Some of these images made their debut at Whitney Art Works in Greenport NY in June of 2000. A more complete version opened at Art Space 150 in Burlington VT in June of 2002. They are the only art on permanant display (in smaller format) at the Greenporter Hotel and Spa in Greenport, NY. (Wendy Evans Joseph, Architect)
I took these photographs from June 1999 to July, 2001, in Greenport, a small town on the end of the north fork of Long Island, NY. Greenport is an old whaling port as well as the site of a shipping industry that waned after its large role in W.W.II. Ship life is still active there. Sailboats, motor boats, ferries, fishing boats, freighters and Tall Ships cover the water as long as the weather allows.
The Greenport Yacht and Shipbuilding Company sits on the bay, tucked away just behind the vibrant and modestly upscale center of this tourist town. The beauty of the shipyard is complex and fascinating. The details I focus on show the effects of time and weather on the human made objects and the landscape that surrounds them. The industrial objects I was shooting were becoming more beautiful as they were exposed to the elements. As the usefulness of each thing leaked out, as the object evolved, or devolved from its state of creation, it became more of an artifact , more purely form. This process is exaggerated by the abstract vision of my pictures.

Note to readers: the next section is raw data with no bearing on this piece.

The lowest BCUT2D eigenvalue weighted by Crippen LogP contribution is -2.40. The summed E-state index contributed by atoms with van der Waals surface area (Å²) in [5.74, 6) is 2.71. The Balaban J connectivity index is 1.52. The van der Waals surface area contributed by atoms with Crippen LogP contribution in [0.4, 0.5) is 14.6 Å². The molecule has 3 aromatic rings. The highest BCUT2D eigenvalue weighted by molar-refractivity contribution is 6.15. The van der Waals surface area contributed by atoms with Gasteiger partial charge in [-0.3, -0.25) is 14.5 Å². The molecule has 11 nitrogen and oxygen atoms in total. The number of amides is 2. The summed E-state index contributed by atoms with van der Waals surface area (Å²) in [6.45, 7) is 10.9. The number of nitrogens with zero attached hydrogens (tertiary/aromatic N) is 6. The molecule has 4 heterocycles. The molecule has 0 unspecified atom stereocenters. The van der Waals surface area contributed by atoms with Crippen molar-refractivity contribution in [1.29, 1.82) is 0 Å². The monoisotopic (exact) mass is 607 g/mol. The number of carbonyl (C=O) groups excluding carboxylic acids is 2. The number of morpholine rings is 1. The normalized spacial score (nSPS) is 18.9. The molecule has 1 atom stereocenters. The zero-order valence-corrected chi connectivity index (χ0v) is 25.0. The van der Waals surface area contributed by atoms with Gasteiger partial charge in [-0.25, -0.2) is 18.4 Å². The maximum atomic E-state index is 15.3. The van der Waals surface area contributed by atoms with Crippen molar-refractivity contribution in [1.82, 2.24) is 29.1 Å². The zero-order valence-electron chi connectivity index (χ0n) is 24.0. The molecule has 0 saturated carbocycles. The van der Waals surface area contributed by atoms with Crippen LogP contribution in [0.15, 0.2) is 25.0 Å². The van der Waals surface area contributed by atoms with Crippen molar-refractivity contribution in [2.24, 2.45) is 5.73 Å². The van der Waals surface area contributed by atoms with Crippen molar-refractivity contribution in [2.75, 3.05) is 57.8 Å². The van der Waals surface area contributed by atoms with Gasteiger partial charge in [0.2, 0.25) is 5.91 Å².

The objects tell stories. Beyond the biological story of rust, corrosion, and oxidation, is the human story. Industrial practices change. What we need and how we buy and sell has an impact on the life of a town. Prohibition is over and there are no more rum runners. We no longer need whale oil. Gasoline tankers mercifully do not stop on the peconic bay. Nor do war ships.
Many things made of wood, steel and glass that were once state of the art are now outstripped by microchips and polymers. Nevertheless, fishingpeople still haul their catches in wooden boats, the little ferries still chug across the bay, tankers haul their cargo. Welders weld, painters paint, machinists fix the cogs and wheels.
Ships that are showing the signs of age come in for a rehab and the process reverses. Old layers of paint are stripped off, corrosions are blasted and smoothed, metals are burnished. New paint goes on, new cogs and wheels are attached. Boats roll down back to the sea.
Because the Greenport Shipyard is very much alive, these are not really part of the genre of Modern Ruins, but I feel a great affinity for that genre. Some of the impulses to climb around semi dangerous places, and to find beauty in decay are present in my work as well as those who document Modern Ruins.
I was in love with this ship, the Cher Paulo. which had sat in drydock for two years. One day I was in a boating supply store in Greenport showing the owners some of my photos. They told me that the owner of the Cher Paulo was over there at the far end of the store. I showed him this picture, asked him if he knew what it was. He had no idea what it was, much less that it was from his boat.